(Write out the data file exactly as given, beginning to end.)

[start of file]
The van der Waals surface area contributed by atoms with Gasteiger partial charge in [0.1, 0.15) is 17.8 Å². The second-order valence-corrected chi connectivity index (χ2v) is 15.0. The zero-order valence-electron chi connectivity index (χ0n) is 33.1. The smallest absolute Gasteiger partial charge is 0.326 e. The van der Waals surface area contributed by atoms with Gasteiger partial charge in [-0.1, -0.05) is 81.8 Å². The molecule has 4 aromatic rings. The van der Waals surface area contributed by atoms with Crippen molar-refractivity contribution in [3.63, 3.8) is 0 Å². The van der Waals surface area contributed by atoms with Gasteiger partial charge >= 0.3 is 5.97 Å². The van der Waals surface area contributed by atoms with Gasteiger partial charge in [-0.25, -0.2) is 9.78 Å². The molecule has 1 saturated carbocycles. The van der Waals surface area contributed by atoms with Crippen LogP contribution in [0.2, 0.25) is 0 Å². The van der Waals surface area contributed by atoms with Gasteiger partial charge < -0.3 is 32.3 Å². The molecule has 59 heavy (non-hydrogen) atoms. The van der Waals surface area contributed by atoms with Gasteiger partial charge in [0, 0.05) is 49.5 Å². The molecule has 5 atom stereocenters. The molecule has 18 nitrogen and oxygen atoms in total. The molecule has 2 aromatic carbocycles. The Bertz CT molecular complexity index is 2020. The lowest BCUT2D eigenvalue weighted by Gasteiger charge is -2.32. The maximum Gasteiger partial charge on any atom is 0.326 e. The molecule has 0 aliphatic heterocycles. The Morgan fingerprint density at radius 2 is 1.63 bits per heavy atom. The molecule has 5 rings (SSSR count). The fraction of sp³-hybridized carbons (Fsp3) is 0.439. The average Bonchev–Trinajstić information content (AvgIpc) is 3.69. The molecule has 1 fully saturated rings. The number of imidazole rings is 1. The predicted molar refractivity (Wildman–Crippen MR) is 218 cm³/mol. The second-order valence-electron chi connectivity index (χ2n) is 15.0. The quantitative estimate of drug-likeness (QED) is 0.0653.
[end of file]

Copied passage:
The van der Waals surface area contributed by atoms with Gasteiger partial charge in [0.1, 0.15) is 17.8 Å². The second-order valence-corrected chi connectivity index (χ2v) is 15.0. The zero-order valence-electron chi connectivity index (χ0n) is 33.1. The smallest absolute Gasteiger partial charge is 0.326 e. The van der Waals surface area contributed by atoms with Gasteiger partial charge in [-0.1, -0.05) is 81.8 Å². The molecule has 4 aromatic rings. The van der Waals surface area contributed by atoms with Crippen molar-refractivity contribution in [3.63, 3.8) is 0 Å². The van der Waals surface area contributed by atoms with Gasteiger partial charge >= 0.3 is 5.97 Å². The van der Waals surface area contributed by atoms with Gasteiger partial charge in [-0.25, -0.2) is 9.78 Å². The molecule has 1 saturated carbocycles. The van der Waals surface area contributed by atoms with Crippen LogP contribution in [0.2, 0.25) is 0 Å². The van der Waals surface area contributed by atoms with Gasteiger partial charge < -0.3 is 32.3 Å². The molecule has 59 heavy (non-hydrogen) atoms. The van der Waals surface area contributed by atoms with Gasteiger partial charge in [0, 0.05) is 49.5 Å². The molecule has 5 atom stereocenters. The molecule has 18 nitrogen and oxygen atoms in total. The molecule has 2 aromatic carbocycles. The Bertz CT molecular complexity index is 2020. The lowest BCUT2D eigenvalue weighted by Gasteiger charge is -2.32. The maximum Gasteiger partial charge on any atom is 0.326 e. The molecule has 0 aliphatic heterocycles. The Morgan fingerprint density at radius 2 is 1.63 bits per heavy atom. The molecule has 5 rings (SSSR count). The fraction of sp³-hybridized carbons (Fsp3) is 0.439. The average Bonchev–Trinajstić information content (AvgIpc) is 3.69. The molecule has 1 fully saturated rings. The number of imidazole rings is 1. The predicted molar refractivity (Wildman–Crippen MR) is 218 cm³/mol. The second-order valence-electron chi connectivity index (χ2n) is 15.0. The quantitative estimate of drug-likeness (QED) is 0.0653.